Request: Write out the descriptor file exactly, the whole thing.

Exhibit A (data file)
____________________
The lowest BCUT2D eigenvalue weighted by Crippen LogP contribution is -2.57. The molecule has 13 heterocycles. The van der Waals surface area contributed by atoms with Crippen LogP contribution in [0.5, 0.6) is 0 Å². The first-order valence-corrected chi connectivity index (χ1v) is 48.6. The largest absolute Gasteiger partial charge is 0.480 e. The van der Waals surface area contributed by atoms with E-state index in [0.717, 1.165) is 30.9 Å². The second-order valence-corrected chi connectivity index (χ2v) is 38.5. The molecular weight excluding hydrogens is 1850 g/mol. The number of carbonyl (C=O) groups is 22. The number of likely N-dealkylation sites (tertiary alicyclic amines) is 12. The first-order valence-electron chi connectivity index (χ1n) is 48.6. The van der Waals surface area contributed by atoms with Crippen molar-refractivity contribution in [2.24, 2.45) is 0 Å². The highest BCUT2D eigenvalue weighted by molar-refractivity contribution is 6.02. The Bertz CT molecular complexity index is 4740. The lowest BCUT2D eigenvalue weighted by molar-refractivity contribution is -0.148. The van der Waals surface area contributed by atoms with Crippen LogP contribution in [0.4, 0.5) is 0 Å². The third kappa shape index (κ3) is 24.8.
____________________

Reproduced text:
The lowest BCUT2D eigenvalue weighted by Crippen LogP contribution is -2.57. The molecule has 13 heterocycles. The van der Waals surface area contributed by atoms with Crippen LogP contribution in [0.5, 0.6) is 0 Å². The first-order valence-corrected chi connectivity index (χ1v) is 48.6. The largest absolute Gasteiger partial charge is 0.480 e. The van der Waals surface area contributed by atoms with E-state index in [0.717, 1.165) is 30.9 Å². The second-order valence-corrected chi connectivity index (χ2v) is 38.5. The molecular weight excluding hydrogens is 1850 g/mol. The number of carbonyl (C=O) groups is 22. The number of likely N-dealkylation sites (tertiary alicyclic amines) is 12. The first-order valence-electron chi connectivity index (χ1n) is 48.6. The van der Waals surface area contributed by atoms with Crippen molar-refractivity contribution in [2.24, 2.45) is 0 Å². The highest BCUT2D eigenvalue weighted by molar-refractivity contribution is 6.02. The Bertz CT molecular complexity index is 4740. The lowest BCUT2D eigenvalue weighted by molar-refractivity contribution is -0.148. The van der Waals surface area contributed by atoms with Crippen LogP contribution in [0.4, 0.5) is 0 Å². The third kappa shape index (κ3) is 24.8.